New York authorities said they launched a probe into the activity of a shady company called Devumi which is accused of selling millions of nonexistent followers to Twitter users.
Impersonation and deception are illegal under New York law,
said the state’s chief prosecutor Eric Schneiderman.
The company has allegedly built the fake personas based on real people’s identities. While the firm denies the allegations, some of the clients of the “follower factory” are celebrities.
Authorities launched the probe in the wake of a New York Times report describing Devumi’s activities. The report, which appeared Saturday in the newspaper, includes interviews of real people whose personal data was stolen and used to create false Twitter accounts and profiles. The fake followers are animated by bots.
The report alleges that actors, businessmen, and political pundits who sought to increase their follower base and make their tweets more tempting bought fake followers from the New York firm.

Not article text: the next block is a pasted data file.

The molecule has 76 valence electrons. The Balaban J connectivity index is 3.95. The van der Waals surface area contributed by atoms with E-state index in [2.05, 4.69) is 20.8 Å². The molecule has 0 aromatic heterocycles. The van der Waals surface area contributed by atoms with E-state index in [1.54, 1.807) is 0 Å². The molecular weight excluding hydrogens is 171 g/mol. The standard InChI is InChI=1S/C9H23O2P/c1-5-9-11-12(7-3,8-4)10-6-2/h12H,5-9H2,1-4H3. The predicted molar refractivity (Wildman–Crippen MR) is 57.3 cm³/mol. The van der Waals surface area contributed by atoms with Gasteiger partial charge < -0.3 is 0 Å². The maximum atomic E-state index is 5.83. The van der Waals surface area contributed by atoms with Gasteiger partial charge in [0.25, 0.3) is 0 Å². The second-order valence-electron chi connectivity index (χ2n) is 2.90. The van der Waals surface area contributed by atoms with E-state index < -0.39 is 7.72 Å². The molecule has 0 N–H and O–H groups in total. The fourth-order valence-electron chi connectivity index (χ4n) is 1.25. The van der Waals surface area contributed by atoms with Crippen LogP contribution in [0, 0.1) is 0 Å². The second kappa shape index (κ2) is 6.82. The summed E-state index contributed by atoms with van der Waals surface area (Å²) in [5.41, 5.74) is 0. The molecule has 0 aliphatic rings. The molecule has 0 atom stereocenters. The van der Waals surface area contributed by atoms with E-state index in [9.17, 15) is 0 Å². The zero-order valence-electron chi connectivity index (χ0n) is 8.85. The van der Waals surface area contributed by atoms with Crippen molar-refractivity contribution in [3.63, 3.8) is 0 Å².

Fake Followers Help Boost Influence on Social Media
On Twitter, a large follower base has a tremendous impact on other users and expands the account holders’ influence dramatically. The tactic can be used to make sponsorship deals and job offers more appealing.
Schneiderman is concerned that such unlawful tactics could undermine democracy.
Customers can purchase 250,000 phony social media followers for just $12. Davumi also offers fake retweets and likes. However, the firm does not limit its activities just to Twitter. Its services include YouTube, LinkedIn, Pinterest, and Soundcloud, among other platforms.
The firm boasts that it has “helped” more than 200,000 musicians, “pros,” Youtubers, companies, and celebrities boost their audiences and obtain more exposure. Although the firm is officially located in New York City, the investigation found that it is base din Florida, with some of its employees being located in the Philippines.
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